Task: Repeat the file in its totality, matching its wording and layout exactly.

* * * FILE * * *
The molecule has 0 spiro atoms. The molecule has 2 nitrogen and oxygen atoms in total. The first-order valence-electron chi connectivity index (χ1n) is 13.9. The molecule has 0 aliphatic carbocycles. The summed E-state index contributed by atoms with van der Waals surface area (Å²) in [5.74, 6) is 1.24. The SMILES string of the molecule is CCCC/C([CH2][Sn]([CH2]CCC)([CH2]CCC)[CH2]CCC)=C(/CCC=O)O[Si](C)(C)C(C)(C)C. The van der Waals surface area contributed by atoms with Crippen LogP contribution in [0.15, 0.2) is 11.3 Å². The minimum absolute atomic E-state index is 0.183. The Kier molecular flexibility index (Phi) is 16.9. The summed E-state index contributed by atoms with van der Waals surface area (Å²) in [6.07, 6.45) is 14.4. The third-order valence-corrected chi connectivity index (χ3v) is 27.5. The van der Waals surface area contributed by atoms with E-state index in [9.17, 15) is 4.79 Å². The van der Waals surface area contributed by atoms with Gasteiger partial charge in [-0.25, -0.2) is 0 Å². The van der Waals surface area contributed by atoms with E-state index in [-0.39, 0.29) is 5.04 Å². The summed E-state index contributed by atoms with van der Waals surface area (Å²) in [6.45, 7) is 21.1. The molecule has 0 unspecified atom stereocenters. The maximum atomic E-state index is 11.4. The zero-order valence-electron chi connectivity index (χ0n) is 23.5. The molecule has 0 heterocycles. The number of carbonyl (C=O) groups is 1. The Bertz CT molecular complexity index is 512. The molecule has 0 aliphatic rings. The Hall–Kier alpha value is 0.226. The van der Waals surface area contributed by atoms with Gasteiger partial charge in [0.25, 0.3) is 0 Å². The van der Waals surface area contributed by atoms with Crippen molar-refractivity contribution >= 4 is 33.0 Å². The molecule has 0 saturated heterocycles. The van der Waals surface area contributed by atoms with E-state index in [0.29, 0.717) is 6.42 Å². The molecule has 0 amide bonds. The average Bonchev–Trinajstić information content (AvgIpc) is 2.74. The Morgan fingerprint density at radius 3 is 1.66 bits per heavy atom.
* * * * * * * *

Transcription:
The molecule has 0 spiro atoms. The molecule has 2 nitrogen and oxygen atoms in total. The first-order valence-electron chi connectivity index (χ1n) is 13.9. The molecule has 0 aliphatic carbocycles. The summed E-state index contributed by atoms with van der Waals surface area (Å²) in [5.74, 6) is 1.24. The SMILES string of the molecule is CCCC/C([CH2][Sn]([CH2]CCC)([CH2]CCC)[CH2]CCC)=C(/CCC=O)O[Si](C)(C)C(C)(C)C. The van der Waals surface area contributed by atoms with Crippen LogP contribution in [0.15, 0.2) is 11.3 Å². The minimum absolute atomic E-state index is 0.183. The Kier molecular flexibility index (Phi) is 16.9. The summed E-state index contributed by atoms with van der Waals surface area (Å²) in [6.07, 6.45) is 14.4. The third-order valence-corrected chi connectivity index (χ3v) is 27.5. The van der Waals surface area contributed by atoms with E-state index in [9.17, 15) is 4.79 Å². The van der Waals surface area contributed by atoms with Gasteiger partial charge in [-0.25, -0.2) is 0 Å². The van der Waals surface area contributed by atoms with E-state index in [-0.39, 0.29) is 5.04 Å². The summed E-state index contributed by atoms with van der Waals surface area (Å²) in [6.45, 7) is 21.1. The molecule has 0 unspecified atom stereocenters. The maximum atomic E-state index is 11.4. The zero-order valence-electron chi connectivity index (χ0n) is 23.5. The molecule has 0 heterocycles. The number of carbonyl (C=O) groups is 1. The Bertz CT molecular complexity index is 512. The molecule has 0 aliphatic rings. The Hall–Kier alpha value is 0.226. The van der Waals surface area contributed by atoms with Gasteiger partial charge in [0.25, 0.3) is 0 Å². The van der Waals surface area contributed by atoms with Crippen molar-refractivity contribution >= 4 is 33.0 Å². The molecule has 0 saturated heterocycles. The van der Waals surface area contributed by atoms with E-state index in [0.29, 0.717) is 6.42 Å². The molecule has 0 amide bonds. The average Bonchev–Trinajstić information content (AvgIpc) is 2.74. The Morgan fingerprint density at radius 3 is 1.66 bits per heavy atom.